As groundwater sustainability agencies prepare their plans to meet the requirements of the Sustainable Groundwater Management Act (SGMA), they will likely utilize a variety of tools to achieve sustainability. For groundwater basins in overdraft, groundwater production allocations may be a vital tool; however, SGMA explicitly states that it does not alter water rights, which means groundwater sustainability agencies have to carefully navigate between the confines of water rights and SGMA requirements in developing and implementing their groundwater sustainability plans.
At ACWA’s fall conference, a panel discussed the legal framework, different types of groundwater rights, lessons learned from existing groundwater production allocation programs, and potential pitfalls and practical approaches to developing a groundwater sustainability plans with production allocations as a component to reaching sustainability goals.
Seated on the panel:
- Wendy Wang, an attorney with Best Best and Krieger
- Eric Robinson, an attorney with Kronick Moskovitz Tiedemann and Girard
- Dr. Jill Weinberger, a hydrogeologist with Dudek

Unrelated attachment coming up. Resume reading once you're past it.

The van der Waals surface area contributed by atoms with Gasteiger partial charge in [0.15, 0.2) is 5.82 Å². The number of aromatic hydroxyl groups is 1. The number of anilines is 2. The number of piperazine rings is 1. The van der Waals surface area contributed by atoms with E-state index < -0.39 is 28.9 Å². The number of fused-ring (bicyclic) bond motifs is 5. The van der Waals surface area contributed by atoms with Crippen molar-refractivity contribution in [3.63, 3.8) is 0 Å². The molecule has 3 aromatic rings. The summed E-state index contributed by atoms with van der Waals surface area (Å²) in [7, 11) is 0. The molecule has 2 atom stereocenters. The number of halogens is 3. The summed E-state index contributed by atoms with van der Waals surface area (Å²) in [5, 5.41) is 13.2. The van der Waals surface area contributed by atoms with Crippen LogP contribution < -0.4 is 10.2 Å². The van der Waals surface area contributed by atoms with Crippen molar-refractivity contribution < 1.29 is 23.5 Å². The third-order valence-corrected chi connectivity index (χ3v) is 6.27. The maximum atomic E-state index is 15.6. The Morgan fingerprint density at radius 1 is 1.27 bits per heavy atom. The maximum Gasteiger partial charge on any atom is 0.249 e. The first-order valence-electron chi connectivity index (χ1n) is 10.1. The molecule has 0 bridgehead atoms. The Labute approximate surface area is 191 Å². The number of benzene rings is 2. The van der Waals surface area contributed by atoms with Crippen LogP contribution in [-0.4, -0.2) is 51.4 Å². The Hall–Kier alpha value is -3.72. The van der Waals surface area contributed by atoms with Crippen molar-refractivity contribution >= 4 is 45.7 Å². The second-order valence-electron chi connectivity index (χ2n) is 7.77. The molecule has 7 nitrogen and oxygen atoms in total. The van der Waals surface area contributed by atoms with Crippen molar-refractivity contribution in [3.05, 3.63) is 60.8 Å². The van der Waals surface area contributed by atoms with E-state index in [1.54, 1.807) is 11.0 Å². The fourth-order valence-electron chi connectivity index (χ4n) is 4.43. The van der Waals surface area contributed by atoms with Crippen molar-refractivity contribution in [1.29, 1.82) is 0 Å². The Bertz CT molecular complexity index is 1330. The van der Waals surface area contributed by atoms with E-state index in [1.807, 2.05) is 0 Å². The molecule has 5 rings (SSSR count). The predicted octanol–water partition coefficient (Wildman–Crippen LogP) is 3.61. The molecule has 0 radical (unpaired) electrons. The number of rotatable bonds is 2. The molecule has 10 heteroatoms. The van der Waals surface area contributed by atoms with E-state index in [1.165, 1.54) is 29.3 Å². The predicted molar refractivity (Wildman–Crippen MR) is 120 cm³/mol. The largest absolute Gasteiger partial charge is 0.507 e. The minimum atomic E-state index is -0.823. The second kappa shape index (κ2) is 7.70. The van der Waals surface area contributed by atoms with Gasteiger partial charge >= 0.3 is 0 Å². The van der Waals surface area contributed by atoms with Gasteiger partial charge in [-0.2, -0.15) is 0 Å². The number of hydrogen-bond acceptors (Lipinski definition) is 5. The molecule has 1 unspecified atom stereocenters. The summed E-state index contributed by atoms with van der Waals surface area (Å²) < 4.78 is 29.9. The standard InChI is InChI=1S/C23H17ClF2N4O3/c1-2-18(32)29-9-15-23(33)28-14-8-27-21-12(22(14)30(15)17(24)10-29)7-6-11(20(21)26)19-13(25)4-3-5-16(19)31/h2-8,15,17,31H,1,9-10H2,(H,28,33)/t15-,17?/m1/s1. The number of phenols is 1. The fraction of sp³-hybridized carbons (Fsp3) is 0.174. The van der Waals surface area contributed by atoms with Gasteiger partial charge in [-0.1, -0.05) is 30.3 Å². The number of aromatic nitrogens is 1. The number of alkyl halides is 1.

Here’s what they had to say.
From the Department of Water Resources:
The Department of Water Resources (DWR) has released the 2016 Statewide Crop Mapping data. This new dataset represents the 2016 main season agricultural land use, wetlands, and urban boundaries for all 58 counties in California for the same time period. For many years, DWR has collected land use data at the county level at different times across the state. Land use and crop mapping information is essential for regional analysis and decision making, which has become increasingly important as DWR, other state and local agencies, and landowners seek to sustainably manage the state’s water resources.
For questions, please email firstname.lastname@example.org.
From the Department of Pesticide Regulation:
The Department of Pesticide Regulation (DPR) added 122 new Ground Water Protection Areas (GWPAs) to 15 counties based on groundwater detections of 3CCR 6800(a)-listed pesticides (atrazine, simazine, bromacil, diuron, prometon, bentazon, or norflurazon).
DPR has completed the update of our website to include the locations of the new GWPAs. Links directly to the Ground Water Protection Area Locations web page and Pesticide Use Regulations web pages are now located on the Groundwater Protection Program home page: https://www.cdpr.ca.gov/docs/emon/grndwtr/index.htm.
Each county that has GWPAs now has an updated web page that includes new maps, shapefiles, and lists of GWPAs by section: https://www.cdpr.ca.gov/docs/emon/grndwtr/gwpa_locations.htm.
CalPIP has been updated to include the new GWPAs: https://calpip.cdpr.ca.gov/county.cfm.
CalAgPermits has also added the new GWPAs to their system for the upcoming permit season.